Iran has recently converted more than 40 percent of its stockpile of enriched uranium to fuel rods for use in a civilian reactor and is in the process of converting the rest, the country's nuclear chief has announced on state television.
The claim aired by Ali Akbar Salehi, head of the Atomic Energy Organization of Iran, was the latest signal from newly inaugurated President Hassan Rouhani's government that Tehran is working to allay Western fears about its nuclear programs.
Mr. Rouhani last week moved to transfer authority from Iran's religious hierarchy to his elected government for nuclear programs and international negotiations on their scope and transparency. The move was hailed by both the International Atomic Energy Agency in Vienna and the six world powers that have been at work for the last two years trying to ensure that Iran isn't preparing to build nuclear weapons.
"Although we know the nuclear case against us is fabricated, we are ready to relieve the other side's concern," Mr. Salehi said in the televised Thursday night interview, reported by the semiofficial Fars News Agency on Friday.
The United States and its Western allies have been demanding that Iran cease enriching uranium to 20 percent purity, a level above that needed for civilian nuclear energy production and one that can be easily converted to weapon-grade fuel.
Tehran has refused to scuttle its enrichment activities, citing the Nuclear Nonproliferation Treaty, which allows nations to process uranium for civilian uses such as energy production and medical research.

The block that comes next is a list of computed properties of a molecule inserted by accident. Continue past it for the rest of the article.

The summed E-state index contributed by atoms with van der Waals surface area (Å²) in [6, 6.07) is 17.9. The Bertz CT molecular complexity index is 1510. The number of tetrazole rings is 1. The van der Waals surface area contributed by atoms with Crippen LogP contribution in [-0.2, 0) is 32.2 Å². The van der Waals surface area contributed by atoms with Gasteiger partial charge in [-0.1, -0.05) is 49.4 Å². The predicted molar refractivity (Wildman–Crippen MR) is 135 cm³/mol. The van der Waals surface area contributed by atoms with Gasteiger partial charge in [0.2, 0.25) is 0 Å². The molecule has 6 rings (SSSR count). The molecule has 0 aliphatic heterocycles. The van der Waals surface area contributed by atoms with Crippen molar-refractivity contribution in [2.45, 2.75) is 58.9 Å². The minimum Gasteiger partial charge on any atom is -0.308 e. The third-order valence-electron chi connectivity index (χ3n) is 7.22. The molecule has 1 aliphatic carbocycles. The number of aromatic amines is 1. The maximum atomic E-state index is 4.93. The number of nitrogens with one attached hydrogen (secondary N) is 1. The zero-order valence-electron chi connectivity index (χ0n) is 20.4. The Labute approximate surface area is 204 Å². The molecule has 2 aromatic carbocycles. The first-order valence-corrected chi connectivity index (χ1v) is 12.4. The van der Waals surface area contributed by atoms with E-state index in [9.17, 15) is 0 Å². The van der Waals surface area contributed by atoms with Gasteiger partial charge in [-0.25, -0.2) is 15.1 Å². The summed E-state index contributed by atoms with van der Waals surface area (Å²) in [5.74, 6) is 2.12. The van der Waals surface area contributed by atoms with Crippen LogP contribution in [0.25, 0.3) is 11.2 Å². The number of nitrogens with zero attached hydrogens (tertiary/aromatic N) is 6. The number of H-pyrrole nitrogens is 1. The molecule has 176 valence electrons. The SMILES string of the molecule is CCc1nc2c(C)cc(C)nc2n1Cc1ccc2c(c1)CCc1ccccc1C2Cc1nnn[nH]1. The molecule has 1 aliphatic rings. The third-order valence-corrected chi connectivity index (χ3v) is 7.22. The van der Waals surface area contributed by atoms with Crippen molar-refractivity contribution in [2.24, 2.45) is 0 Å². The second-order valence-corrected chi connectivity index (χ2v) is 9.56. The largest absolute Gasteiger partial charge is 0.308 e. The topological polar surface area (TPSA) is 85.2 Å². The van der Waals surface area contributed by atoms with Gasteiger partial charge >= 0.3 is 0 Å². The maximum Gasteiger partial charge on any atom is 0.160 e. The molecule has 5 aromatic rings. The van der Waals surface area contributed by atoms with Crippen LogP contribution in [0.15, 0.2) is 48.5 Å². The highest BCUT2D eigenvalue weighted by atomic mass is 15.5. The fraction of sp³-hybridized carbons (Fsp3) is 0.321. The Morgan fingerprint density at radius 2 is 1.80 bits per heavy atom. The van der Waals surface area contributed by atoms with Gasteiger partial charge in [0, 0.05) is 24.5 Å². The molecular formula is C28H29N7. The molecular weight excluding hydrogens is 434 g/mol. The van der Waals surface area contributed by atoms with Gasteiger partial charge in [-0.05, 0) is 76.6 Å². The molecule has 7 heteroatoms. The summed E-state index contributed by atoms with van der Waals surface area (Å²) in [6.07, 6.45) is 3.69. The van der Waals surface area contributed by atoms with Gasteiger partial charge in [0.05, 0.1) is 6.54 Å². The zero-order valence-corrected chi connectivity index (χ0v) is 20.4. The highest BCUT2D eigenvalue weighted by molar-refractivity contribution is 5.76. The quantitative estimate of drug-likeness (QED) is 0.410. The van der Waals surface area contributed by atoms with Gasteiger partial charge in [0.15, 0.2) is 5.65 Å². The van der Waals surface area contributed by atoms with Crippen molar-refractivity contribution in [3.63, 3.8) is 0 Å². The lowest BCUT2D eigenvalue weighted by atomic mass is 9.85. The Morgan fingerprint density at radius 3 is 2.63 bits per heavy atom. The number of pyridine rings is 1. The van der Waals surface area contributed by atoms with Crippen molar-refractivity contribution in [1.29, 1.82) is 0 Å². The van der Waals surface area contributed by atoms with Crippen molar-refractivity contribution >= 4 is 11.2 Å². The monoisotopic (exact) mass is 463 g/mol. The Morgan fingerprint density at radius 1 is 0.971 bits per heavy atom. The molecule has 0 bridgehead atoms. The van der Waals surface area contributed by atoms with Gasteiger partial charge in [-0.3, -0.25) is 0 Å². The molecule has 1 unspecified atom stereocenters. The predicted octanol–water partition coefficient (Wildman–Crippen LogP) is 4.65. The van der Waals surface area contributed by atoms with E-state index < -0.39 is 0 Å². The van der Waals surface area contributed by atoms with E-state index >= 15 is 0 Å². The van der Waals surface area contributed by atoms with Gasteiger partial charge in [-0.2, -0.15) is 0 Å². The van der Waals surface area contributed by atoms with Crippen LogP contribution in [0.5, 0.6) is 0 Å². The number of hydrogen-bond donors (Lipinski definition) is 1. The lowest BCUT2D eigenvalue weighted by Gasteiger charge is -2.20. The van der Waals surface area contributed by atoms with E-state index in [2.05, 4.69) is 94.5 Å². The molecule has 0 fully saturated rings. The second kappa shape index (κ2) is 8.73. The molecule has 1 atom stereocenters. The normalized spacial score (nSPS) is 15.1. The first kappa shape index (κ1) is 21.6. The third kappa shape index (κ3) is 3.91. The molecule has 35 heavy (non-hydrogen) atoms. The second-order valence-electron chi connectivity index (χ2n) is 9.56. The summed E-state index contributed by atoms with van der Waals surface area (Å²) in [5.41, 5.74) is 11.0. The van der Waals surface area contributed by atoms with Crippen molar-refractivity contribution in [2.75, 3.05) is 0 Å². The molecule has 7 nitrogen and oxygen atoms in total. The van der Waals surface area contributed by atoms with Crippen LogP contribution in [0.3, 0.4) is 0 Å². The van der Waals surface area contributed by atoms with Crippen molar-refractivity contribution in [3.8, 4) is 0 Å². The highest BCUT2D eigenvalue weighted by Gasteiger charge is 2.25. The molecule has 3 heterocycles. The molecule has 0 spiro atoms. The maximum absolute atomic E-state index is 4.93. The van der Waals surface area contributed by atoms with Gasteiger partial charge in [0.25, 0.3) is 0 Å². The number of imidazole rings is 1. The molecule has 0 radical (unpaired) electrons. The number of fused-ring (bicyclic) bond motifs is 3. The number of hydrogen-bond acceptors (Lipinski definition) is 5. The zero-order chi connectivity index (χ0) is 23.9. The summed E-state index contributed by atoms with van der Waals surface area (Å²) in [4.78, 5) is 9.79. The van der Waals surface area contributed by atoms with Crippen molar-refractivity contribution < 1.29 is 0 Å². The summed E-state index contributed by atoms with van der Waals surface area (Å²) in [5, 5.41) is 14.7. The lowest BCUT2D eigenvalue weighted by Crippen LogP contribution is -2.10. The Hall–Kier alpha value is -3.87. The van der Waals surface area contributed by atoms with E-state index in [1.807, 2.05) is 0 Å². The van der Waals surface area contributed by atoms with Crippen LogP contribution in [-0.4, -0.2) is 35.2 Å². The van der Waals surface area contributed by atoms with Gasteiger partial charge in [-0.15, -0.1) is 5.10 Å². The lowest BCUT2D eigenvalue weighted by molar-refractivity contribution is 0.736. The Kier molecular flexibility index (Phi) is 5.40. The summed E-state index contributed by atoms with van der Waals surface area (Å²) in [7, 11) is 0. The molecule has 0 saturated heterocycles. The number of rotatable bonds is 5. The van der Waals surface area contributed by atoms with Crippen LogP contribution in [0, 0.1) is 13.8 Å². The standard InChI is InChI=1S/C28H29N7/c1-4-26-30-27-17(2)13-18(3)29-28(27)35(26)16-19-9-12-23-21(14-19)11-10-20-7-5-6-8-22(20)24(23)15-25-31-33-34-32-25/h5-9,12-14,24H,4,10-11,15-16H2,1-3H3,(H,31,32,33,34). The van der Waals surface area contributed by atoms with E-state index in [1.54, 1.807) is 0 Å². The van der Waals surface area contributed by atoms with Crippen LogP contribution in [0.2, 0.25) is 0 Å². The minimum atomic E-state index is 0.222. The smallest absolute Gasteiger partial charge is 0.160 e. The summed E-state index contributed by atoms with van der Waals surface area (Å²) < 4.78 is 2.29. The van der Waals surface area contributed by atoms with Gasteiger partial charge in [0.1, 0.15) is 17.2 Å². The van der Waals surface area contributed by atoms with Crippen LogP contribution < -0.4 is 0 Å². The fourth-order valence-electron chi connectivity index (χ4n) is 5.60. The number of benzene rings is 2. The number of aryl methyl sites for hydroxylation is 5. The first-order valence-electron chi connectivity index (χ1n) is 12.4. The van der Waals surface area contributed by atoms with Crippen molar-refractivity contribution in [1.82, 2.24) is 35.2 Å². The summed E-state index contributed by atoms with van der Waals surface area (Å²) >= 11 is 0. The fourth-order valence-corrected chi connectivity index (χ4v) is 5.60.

Mr. Salehi said Iran had recently reduced its 240-kilogram stock of 20 percent uranium to 140 kilograms, a 42 percent drop, by converting it to fuel rods for a medical research reactor. He also said the rest of the stockpile was being converted as well. Experts say about 250 kilograms (550 pounds) of 20 percent uranium is sufficient to build one nuclear bomb once the fuel has been further enriched to 90 percent purity.
Talks between Tehran and the IAEA are to resume Sept. 27 in Vienna, after a four-month hiatus during the spring election campaign and Aug. 3 inauguration of Mr. Rouhani. A legal scholar and senior cleric, Mr. Rouhani was seen as moderate in comparison with the seven other hard-line presidential candidates and pulled off a surprising first-ballot win.
Middle East analysts have reacted to the recent Iranian overtures with a wait-and-see attitude, noting that the changes in Iran's nuclear posture since Mr. Rouhani became president are more in tone than in substance.
Some point out that Mr. Rouhani, who was Iran's chief nuclear negotiator before former President Mahmoud Ahmadinejad's leadership, did little to convince international monitors then that Iran's programs were purely peaceful.
"What Rouhani is looking for is to buy the time that he needs to move the program forward" toward nuclear weapon capability, said Alireza Jafarzadeh, an author and analyst from the National Council of Resistance of Iran, a dissident exile group.